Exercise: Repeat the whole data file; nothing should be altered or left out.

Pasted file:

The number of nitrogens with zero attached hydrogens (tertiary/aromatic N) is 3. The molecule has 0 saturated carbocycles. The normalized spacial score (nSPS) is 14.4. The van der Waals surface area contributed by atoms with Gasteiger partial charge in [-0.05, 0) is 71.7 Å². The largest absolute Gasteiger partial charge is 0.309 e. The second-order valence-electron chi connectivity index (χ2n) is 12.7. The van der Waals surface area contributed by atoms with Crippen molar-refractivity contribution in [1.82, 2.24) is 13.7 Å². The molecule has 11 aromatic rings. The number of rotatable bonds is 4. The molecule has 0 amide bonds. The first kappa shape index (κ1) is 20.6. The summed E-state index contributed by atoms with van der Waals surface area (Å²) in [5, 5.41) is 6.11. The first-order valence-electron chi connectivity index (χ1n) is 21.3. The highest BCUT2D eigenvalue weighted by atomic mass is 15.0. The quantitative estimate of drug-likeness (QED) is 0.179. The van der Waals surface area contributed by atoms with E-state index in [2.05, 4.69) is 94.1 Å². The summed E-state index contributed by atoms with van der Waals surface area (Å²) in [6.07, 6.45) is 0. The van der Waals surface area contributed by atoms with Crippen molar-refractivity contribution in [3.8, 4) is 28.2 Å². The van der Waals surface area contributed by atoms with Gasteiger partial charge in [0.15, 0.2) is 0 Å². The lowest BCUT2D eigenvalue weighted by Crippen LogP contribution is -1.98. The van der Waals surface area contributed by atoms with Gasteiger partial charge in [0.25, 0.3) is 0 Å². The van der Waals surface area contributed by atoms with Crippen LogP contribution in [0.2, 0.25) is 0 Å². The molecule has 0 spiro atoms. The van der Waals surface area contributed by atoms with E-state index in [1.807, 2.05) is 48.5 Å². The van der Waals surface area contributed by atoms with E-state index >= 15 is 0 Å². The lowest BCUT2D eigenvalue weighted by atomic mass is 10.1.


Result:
The number of nitrogens with zero attached hydrogens (tertiary/aromatic N) is 3. The molecule has 0 saturated carbocycles. The normalized spacial score (nSPS) is 14.4. The van der Waals surface area contributed by atoms with Gasteiger partial charge in [-0.05, 0) is 71.7 Å². The largest absolute Gasteiger partial charge is 0.309 e. The second-order valence-electron chi connectivity index (χ2n) is 12.7. The van der Waals surface area contributed by atoms with Crippen molar-refractivity contribution in [1.82, 2.24) is 13.7 Å². The molecule has 11 aromatic rings. The number of rotatable bonds is 4. The molecule has 0 amide bonds. The first kappa shape index (κ1) is 20.6. The summed E-state index contributed by atoms with van der Waals surface area (Å²) in [5, 5.41) is 6.11. The first-order valence-electron chi connectivity index (χ1n) is 21.3. The highest BCUT2D eigenvalue weighted by atomic mass is 15.0. The quantitative estimate of drug-likeness (QED) is 0.179. The van der Waals surface area contributed by atoms with E-state index in [2.05, 4.69) is 94.1 Å². The summed E-state index contributed by atoms with van der Waals surface area (Å²) in [6.07, 6.45) is 0. The van der Waals surface area contributed by atoms with Crippen molar-refractivity contribution in [3.8, 4) is 28.2 Å². The van der Waals surface area contributed by atoms with Gasteiger partial charge in [0.15, 0.2) is 0 Å². The lowest BCUT2D eigenvalue weighted by Crippen LogP contribution is -1.98. The van der Waals surface area contributed by atoms with Gasteiger partial charge in [0.25, 0.3) is 0 Å². The van der Waals surface area contributed by atoms with Crippen LogP contribution in [0.2, 0.25) is 0 Å². The molecule has 0 spiro atoms. The van der Waals surface area contributed by atoms with E-state index in [1.807, 2.05) is 48.5 Å². The van der Waals surface area contributed by atoms with E-state index >= 15 is 0 Å². The lowest BCUT2D eigenvalue weighted by atomic mass is 10.1.